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http://www.mobile-barcodes.com/widget/generator.php?str=http://wp.me/pQcws-1rC&barcode=urlIn publishing what might have been a speech by me last week, you had an introduction from a recent article in ‘Ceylon Today’. My attention had been drawn to a Sinhala version of this in ‘Mawbima’, and I had written the attached letter to Hon S B Dissanayake, Minister of Higher Education, with regard to one item in the article. I hope you can publish this letter in full to make the position clear, if possible with this covering letter.

I would be sorry if propagation of what appears in ‘Mawbima’ or ‘Ceylon Today’ seems to contradict my appreciation of Minister Dissanayake and what he is trying to do. I should add that, while the President does not mince his words, he has never made any criticism of Minister Dissanayake or suggested it when we have spoken about Education.

My appreciation of the Minister’s commitment and perceptiveness goes back to 2002, when I accompanied a former IMF Consultant who had innovative ideas about education and training to meet several Ministers. Minister Dissanayake, unlike most of his colleagues, understood the proposed interventions and the urgent need for reform. Sadly that initiative got nowhere, but when he was appointed Minister of Higher Education I recalled that conversation, and was most optimistic. This was justified by his plans but sadly delays elsewhere caused problems.

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I had been asked to speak on the votes of the Ministry of External Affairs during the Committee Stage of the Budget Debate, but was subsequently told that there was no time for this.  Since I had prepared a text, which I felt discussed urgent issues in the current context, I thought it would be useful to make this available instead of forgetting about the points raised.

http://www.mobile-barcodes.com/widget/generator.php?str=http://wp.me/pQcws-1ry&barcode=urlIn the current context, Mr Speaker, it is an urgent necessity to register the importance of budgetary provision for our Ministry of External Affairs, and I am honoured to have been asked to speak on this subject. I should add that I am surprised that the opposition has not taken the opportunity of proposing an amendment to increase the amount we should be spending. The General Secretary of the main opposition party noted recently that the failure of the government to rebut formally many allegations made against this country, as well as against the UN officials who helped the Sri Lankan people while we were struggling against terrorism. While his criticism was misplaced, he certainly had a point in that we should be doing better in presenting internationally the actual situation in this country. But instead of engaging in blind condemnation he should help, as some members of his party have done, in subscribing to the excellent memorandum prepared by young Members of Parliament of all parties, to develop a more constructive policy.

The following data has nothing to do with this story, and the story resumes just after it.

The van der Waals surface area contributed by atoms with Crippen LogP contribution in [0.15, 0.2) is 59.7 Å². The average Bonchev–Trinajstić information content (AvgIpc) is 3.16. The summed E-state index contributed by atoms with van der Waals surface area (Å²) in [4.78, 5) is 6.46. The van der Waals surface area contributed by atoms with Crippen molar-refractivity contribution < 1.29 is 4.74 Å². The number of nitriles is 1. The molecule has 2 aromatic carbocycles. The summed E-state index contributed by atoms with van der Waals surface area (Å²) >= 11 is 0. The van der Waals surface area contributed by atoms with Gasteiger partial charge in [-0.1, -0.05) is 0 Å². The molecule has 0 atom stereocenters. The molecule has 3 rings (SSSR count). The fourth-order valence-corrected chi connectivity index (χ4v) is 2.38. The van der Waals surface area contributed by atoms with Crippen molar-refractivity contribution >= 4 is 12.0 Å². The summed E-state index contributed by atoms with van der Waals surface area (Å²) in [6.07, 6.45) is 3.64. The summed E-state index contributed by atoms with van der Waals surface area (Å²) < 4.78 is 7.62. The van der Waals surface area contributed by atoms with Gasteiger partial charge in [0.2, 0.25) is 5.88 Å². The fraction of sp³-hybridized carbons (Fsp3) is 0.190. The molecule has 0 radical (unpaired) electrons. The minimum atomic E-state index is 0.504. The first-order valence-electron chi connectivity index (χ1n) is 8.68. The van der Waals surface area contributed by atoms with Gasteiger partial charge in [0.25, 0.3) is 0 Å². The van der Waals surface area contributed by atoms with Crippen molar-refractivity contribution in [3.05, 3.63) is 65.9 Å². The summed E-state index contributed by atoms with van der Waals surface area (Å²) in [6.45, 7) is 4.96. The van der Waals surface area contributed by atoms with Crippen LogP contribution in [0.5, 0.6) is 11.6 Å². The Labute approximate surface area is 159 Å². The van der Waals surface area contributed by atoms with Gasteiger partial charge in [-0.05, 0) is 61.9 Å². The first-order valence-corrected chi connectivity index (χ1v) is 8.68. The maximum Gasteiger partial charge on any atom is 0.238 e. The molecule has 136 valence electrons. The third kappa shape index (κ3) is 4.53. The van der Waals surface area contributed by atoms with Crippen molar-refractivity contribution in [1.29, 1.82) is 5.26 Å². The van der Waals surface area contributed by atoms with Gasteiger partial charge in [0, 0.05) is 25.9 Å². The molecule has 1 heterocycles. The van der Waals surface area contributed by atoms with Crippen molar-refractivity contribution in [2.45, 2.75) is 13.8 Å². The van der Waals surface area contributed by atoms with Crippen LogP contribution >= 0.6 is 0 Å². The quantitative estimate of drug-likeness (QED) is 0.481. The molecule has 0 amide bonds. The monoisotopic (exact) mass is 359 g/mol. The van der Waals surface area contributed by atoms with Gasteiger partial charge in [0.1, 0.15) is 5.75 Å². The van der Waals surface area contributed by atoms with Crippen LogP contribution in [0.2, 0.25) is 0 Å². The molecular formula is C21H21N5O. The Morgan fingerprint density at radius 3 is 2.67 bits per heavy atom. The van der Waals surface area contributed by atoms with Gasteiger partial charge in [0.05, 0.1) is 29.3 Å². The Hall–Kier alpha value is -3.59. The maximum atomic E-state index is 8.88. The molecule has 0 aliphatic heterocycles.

The key to such a policy, Mr Speaker, is training, as the President made clear in many parts of his budget presentation. Though specific mention was not made of the need for better training within the Ministry of External Affairs, we must realize the importance of developing coherent policies and youngsters able not only to implement them, but also to explain them. As it is, we seem to be torn between conflicting predilections, as was graphically illustrated when the most successful diplomat of recent years, Dr Dayan Jayatilleka, was attacked in the media after the debacle in Geneva in March this year. The claim then was that the conservative elements in the Ministry of External Affairs were now able to reassert themselves, and carry out the policies of President J R Jayewardene, as against the traditional policies of the party of the current popularly elected President of the country.

What is that traditional policy, and how do we make it clear, not only to the world, but also to officials of the Ministry who are still stuck in the mindset of 1987, that this is what must be promoted? At a recent seminar on Indo-Sri Lankan relations, for which the Adviser to the President on the subject had nominated me, we were reminded by a distinguished Indian scholar of how some Sri Lankans were still obsessed by resentments against India born of the events of 1987, just as there had been Indian bureaucrats obsessed by resentments against China because of the events of 1982. Thus, after the debacle in Geneva, we had attacks on India, with those elements in the Ministry of External Affairs who still hanker after the antics of the eighties trying to prejudice the country against India.

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Rajiva Wijesinha

December 2012
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